When Jesus came down from the mountainside, large crowds followed him. A man with leprosy came and knelt before him and said, “Lord, if you are willing, you can make me clean.”

Jesus reached out his hand and touched the man. “I am willing,” he said. “Be clean!” Immediately he was cleansed of his leprosy.-Matthew 8:1-3

I taught grades 4-5 in my church and we read bible verses similar to the one above. I asked them a question, “How do you think this guy felt before getting healed?” The kids looked at the floor, their little hands, each other. I clarified by adding, “How do you think he felt inside his heart?” And then they started answering.

“He was probably lonely.”

“He felt shut out from the other people.”

“Like he didn’t belong.”

“He wanted to be together with other people, but he couldn’t.”

I agreed with all their answers and reminded myself, just because they’re children doesn’t mean they don’t understand how our hearts work.

This man with leprosy had no name. I wonder how long he had been wandering the outskirts of towns and villages with his disease. The law during that time stated anyone with leprosy must yell out, “Unclean!” when other people came near him. Dealing with leprosy would bring anyone to a state of depression. You had wounds and scars on your inside matching those of your skin.

So finally, after years of being labeled “unclean”, living in it, believing it, and walking it, here comes someone he had heard of. Someone who could change things in his life. Turn the things that were dirty into something shiny, new. Clean. Besides his own state of affairs, the leper believed this man called Jesus could do the impossible: Make him clean.

The leper kneeled and humbled himself. He addressed this man he had never met with a title, Lord. He recognized the authority this man held and what he could do. To me this would have been the hard part. After years of walking around and yelling, “Unclean!” I would have been asking God, “Why me?”.  Why would you let a disease like this in the world you created? What did I do to deserve a life like this? These questions are still in our hearts and minds today aren’t they? Why do I have to go through all this stuff?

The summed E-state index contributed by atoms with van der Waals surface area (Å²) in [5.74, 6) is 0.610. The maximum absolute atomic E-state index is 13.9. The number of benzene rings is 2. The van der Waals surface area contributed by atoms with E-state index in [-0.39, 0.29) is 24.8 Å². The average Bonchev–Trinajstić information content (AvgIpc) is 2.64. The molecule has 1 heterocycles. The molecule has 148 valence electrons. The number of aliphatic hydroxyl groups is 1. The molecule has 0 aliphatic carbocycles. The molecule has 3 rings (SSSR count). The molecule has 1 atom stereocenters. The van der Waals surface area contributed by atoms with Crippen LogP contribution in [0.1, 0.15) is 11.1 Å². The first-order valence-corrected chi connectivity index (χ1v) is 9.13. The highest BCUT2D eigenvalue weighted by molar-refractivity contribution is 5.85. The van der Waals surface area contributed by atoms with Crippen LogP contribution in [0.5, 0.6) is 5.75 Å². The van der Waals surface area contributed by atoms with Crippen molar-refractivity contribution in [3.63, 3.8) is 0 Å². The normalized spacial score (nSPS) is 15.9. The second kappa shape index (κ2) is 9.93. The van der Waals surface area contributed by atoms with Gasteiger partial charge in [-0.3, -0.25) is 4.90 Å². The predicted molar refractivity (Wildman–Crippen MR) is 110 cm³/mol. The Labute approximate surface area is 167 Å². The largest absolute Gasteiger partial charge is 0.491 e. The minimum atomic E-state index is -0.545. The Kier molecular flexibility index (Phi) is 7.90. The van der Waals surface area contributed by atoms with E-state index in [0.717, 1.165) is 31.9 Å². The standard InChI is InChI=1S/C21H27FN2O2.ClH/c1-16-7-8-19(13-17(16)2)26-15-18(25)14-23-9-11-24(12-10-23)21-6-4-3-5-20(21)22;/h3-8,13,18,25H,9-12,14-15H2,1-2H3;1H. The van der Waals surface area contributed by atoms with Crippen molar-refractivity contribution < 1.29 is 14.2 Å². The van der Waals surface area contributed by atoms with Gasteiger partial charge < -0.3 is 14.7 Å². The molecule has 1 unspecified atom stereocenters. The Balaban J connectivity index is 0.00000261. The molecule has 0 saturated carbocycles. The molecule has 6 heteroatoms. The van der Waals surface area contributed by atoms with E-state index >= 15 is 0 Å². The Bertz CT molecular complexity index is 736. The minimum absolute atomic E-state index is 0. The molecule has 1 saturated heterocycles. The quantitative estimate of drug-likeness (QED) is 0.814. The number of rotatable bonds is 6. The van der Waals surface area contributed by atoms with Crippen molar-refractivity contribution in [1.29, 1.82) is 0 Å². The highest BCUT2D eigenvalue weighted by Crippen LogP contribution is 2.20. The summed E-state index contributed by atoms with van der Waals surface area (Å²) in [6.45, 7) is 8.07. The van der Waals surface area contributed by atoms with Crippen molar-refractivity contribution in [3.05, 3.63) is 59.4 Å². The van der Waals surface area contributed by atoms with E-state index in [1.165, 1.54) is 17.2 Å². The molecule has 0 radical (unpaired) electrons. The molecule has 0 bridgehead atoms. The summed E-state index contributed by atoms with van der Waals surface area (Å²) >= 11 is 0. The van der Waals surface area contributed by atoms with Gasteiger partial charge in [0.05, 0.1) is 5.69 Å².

But this man didn’t do that. He saw an opportunity for something better, not a chance to sling accusations. He looked for a way out of his situation, not for a set of answers to satisfy his hard questions.

Jesus, being the only one who could lift the humble, was willing to heal and made a different proclamation used for years by the leper, saying, “Be Clean!”

We may not be lepers where we have announce our presence, but I believe a lot of us have scars and wounds deep in our hearts. These wounds make us feel unclean. Unwanted. Left out. The results can leave us asking lots of questions and pointing fingers. Someone must be responsible for this. But what if we follow the leper’s example and seek God in humility? And who is willing to heal these wounds to make us whole again?

The Spirit of the Sovereign Lord is on me,

   because the Lord has anointed me

   to proclaim good news to the poor.

He has sent me to bind up the brokenhearted,

   to proclaim freedom for the captives

   and release from darkness for the prisoners-Isaiah 61:1

After the lesson was completed, I asked the kids, “How do think the man felt once he had been healed?” They answered:



“Ready to go back to his family.”

How would you feel once God’s fully restored your heart?

What’s the attitude of Christ?

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Don’t be selfish; don’t try to impress others. Be humble, thinking of others as better than yourselves. Don’t look out only for your own interests, but take an interest in others, too.

You must have the same attitude that Christ Jesus had.”-Philippians 2:3-5

Can you imagine the king who designed and created the universe, rainbows, penguins, the human brain, coral, the colors of fall, coffee beans (yay!), and puppies bellies deciding to become a human and being born where, of all places, animals ate their breakfast?